Respect "Horse" elders, and LEARN the easy way
 
 

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Respect "Horse" elders, and LEARN the easy way

This is a discussion on Respect "Horse" elders, and LEARN the easy way within the Horse Training forums, part of the Training Horses category

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        04-19-2013, 02:32 PM
      #1
    Trained
    Respect "Horse" elders, and LEARN the easy way

    After reading Maura's post re: appropriate respect/bonding, I realized that something needs to be said about kindling a desire to learn HOW to train your horse.
    SO MANY POSTS from new horse people are about "please pat me on the back," instead of, "am I doing this right?...what should I do next?...what resources should I read, buy, contact", so that I can become a better and better horse trainer.
    Listen, training horses can be downright dangerous, even if your horse and you both bend down and bump heads--happened to me, more than once.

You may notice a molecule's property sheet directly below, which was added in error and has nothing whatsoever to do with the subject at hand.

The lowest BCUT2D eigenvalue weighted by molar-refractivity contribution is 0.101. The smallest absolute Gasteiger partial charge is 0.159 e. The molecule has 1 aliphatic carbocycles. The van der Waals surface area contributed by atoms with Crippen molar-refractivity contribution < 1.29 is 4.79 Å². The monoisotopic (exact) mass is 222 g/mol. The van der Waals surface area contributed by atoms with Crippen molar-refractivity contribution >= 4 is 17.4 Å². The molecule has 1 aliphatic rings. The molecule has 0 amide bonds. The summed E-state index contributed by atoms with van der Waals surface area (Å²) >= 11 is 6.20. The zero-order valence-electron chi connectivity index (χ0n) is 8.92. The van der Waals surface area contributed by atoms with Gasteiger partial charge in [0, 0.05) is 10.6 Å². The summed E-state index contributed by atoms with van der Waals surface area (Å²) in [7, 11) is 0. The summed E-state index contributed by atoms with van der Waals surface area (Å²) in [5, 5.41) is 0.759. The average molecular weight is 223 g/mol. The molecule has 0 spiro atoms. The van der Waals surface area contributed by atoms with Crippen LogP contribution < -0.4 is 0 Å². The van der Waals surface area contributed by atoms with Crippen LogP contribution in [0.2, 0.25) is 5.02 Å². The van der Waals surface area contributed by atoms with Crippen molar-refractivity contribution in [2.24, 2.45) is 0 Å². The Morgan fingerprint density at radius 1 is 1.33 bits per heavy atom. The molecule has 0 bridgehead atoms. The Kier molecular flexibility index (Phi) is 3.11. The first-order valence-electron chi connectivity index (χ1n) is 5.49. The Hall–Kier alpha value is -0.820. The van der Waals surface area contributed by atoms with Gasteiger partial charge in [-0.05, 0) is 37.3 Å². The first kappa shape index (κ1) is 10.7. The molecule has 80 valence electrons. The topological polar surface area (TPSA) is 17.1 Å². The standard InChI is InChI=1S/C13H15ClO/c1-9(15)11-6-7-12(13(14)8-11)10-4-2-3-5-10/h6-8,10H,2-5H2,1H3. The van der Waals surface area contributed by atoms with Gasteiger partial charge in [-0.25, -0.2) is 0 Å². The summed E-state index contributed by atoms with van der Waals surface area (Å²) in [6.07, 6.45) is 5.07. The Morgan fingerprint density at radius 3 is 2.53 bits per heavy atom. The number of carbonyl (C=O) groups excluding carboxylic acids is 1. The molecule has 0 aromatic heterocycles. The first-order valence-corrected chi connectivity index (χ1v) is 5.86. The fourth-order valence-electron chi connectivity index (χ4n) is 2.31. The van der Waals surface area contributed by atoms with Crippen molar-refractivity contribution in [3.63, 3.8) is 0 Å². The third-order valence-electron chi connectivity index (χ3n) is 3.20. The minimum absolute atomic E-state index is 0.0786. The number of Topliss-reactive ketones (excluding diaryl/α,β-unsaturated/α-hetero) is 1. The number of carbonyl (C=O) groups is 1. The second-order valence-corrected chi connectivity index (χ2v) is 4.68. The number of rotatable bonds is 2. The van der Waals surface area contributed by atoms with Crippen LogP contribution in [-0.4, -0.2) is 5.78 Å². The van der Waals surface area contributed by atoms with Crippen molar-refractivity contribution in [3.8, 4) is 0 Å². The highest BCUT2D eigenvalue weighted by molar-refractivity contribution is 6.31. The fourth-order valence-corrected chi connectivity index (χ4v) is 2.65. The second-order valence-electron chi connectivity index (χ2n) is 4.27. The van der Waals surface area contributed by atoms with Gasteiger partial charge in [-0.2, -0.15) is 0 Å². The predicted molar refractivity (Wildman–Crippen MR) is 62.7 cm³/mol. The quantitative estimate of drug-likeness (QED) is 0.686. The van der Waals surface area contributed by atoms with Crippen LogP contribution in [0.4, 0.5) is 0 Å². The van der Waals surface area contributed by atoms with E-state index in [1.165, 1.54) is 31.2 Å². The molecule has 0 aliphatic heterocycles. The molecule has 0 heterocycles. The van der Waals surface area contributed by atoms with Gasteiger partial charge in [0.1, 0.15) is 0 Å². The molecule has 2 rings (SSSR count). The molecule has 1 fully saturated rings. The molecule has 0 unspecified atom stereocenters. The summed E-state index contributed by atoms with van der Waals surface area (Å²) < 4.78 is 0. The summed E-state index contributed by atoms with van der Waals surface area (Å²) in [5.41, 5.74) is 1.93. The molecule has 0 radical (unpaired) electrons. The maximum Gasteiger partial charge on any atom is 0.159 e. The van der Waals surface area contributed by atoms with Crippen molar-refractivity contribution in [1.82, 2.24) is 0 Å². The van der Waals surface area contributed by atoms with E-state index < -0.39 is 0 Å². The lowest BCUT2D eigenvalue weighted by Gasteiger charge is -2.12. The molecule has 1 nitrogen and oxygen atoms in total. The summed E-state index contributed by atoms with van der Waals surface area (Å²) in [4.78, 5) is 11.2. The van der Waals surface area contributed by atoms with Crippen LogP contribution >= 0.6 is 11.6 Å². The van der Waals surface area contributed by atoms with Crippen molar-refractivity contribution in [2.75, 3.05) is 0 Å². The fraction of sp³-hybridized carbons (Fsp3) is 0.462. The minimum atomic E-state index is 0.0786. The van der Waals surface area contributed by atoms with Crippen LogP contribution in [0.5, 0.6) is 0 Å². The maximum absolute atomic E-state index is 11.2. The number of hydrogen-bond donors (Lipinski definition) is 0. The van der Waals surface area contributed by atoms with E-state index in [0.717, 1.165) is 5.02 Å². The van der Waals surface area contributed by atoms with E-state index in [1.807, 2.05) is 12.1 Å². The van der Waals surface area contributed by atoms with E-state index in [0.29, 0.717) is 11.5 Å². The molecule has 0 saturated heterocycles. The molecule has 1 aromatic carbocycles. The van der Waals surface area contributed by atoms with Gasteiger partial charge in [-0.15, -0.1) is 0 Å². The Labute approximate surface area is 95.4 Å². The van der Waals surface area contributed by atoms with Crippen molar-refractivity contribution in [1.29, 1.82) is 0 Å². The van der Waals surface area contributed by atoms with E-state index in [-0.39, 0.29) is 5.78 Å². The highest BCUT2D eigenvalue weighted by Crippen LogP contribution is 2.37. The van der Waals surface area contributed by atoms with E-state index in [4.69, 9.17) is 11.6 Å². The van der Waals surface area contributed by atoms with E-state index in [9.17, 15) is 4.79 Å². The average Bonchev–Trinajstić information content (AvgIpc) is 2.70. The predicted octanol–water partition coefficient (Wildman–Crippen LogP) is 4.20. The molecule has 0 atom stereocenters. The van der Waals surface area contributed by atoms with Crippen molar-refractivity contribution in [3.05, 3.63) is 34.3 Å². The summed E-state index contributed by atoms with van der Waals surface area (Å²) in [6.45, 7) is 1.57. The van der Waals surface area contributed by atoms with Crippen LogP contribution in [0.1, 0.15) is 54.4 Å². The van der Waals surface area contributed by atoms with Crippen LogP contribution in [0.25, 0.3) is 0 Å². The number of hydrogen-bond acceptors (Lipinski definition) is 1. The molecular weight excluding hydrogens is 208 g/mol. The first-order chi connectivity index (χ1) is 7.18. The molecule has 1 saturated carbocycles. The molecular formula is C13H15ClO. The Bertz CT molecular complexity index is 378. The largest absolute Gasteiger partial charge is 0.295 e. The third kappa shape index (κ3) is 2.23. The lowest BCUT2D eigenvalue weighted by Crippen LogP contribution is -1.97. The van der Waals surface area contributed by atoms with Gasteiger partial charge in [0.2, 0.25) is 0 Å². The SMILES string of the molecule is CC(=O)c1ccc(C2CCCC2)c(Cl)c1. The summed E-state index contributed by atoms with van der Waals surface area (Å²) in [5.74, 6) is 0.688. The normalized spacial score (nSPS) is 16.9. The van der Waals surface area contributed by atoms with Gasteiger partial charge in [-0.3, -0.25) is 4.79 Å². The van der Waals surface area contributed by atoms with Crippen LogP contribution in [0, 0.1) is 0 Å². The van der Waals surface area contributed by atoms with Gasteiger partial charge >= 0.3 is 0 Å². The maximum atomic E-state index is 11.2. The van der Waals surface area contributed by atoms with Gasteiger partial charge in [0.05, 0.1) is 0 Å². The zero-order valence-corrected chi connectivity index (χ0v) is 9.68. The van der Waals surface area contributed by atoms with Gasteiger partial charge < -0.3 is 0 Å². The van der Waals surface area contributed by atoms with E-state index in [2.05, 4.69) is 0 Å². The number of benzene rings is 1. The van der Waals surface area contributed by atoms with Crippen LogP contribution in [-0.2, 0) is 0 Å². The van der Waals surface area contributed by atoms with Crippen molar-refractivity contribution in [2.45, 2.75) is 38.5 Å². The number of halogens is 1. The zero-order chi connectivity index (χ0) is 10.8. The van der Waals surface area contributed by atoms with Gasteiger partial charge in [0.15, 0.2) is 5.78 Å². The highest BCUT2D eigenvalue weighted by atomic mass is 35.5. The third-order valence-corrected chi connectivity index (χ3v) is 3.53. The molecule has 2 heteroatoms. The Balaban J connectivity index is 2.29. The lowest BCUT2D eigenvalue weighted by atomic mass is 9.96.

When I was 11yo, I didn't own my own horse, so I took my allowance$ and rented a horse for trailriding once a week. A few years later I took several years of lessons. When I finally got my horses--a herd of 6--I subscribed to several horse periodicals which I read until they were falling apart. I spent MANY, MANY hours trying to figure out what was different between the 3 horses in the monthly, "Practical Horseman's", Conformation Clinic.